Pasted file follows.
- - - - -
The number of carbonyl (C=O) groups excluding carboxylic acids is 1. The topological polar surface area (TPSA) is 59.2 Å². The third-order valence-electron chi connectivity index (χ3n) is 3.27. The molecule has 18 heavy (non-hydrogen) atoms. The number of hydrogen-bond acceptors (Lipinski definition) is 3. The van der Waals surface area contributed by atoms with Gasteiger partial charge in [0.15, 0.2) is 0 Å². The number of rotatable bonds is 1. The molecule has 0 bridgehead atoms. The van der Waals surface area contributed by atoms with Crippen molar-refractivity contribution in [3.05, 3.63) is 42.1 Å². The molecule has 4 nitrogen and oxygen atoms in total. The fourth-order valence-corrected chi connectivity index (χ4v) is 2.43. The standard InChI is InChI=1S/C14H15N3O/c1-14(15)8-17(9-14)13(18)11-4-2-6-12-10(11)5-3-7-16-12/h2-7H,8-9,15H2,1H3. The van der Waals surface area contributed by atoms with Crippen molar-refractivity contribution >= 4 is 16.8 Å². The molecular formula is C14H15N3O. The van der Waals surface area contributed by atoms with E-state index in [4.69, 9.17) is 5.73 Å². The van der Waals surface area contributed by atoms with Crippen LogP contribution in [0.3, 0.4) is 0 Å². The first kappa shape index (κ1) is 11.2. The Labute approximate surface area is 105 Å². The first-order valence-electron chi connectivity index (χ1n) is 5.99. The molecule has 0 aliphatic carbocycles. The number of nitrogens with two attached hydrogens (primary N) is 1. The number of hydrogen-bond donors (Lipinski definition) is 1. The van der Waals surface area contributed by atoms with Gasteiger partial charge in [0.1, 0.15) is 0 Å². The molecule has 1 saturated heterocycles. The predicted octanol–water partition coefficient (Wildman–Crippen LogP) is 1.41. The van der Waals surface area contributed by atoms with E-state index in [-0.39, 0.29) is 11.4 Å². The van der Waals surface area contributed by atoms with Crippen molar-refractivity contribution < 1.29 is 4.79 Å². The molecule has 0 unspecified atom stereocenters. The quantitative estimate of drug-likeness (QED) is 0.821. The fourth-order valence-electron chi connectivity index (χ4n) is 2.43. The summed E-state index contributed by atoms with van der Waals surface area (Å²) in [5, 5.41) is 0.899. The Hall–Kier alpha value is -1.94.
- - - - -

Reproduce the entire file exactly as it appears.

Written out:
The number of carbonyl (C=O) groups excluding carboxylic acids is 1. The topological polar surface area (TPSA) is 59.2 Å². The third-order valence-electron chi connectivity index (χ3n) is 3.27. The molecule has 18 heavy (non-hydrogen) atoms. The number of hydrogen-bond acceptors (Lipinski definition) is 3. The van der Waals surface area contributed by atoms with Gasteiger partial charge in [0.15, 0.2) is 0 Å². The number of rotatable bonds is 1. The molecule has 0 bridgehead atoms. The van der Waals surface area contributed by atoms with Crippen molar-refractivity contribution in [3.05, 3.63) is 42.1 Å². The molecule has 4 nitrogen and oxygen atoms in total. The fourth-order valence-corrected chi connectivity index (χ4v) is 2.43. The standard InChI is InChI=1S/C14H15N3O/c1-14(15)8-17(9-14)13(18)11-4-2-6-12-10(11)5-3-7-16-12/h2-7H,8-9,15H2,1H3. The van der Waals surface area contributed by atoms with Crippen molar-refractivity contribution >= 4 is 16.8 Å². The molecular formula is C14H15N3O. The van der Waals surface area contributed by atoms with E-state index in [4.69, 9.17) is 5.73 Å². The van der Waals surface area contributed by atoms with Crippen LogP contribution in [0.3, 0.4) is 0 Å². The first kappa shape index (κ1) is 11.2. The Labute approximate surface area is 105 Å². The first-order valence-electron chi connectivity index (χ1n) is 5.99. The molecule has 0 aliphatic carbocycles. The number of nitrogens with two attached hydrogens (primary N) is 1. The number of hydrogen-bond donors (Lipinski definition) is 1. The van der Waals surface area contributed by atoms with Gasteiger partial charge in [0.1, 0.15) is 0 Å². The molecule has 1 saturated heterocycles. The predicted octanol–water partition coefficient (Wildman–Crippen LogP) is 1.41. The van der Waals surface area contributed by atoms with E-state index in [-0.39, 0.29) is 11.4 Å². The van der Waals surface area contributed by atoms with Crippen molar-refractivity contribution < 1.29 is 4.79 Å². The molecule has 0 unspecified atom stereocenters. The quantitative estimate of drug-likeness (QED) is 0.821. The fourth-order valence-electron chi connectivity index (χ4n) is 2.43. The summed E-state index contributed by atoms with van der Waals surface area (Å²) in [5, 5.41) is 0.899. The Hall–Kier alpha value is -1.94.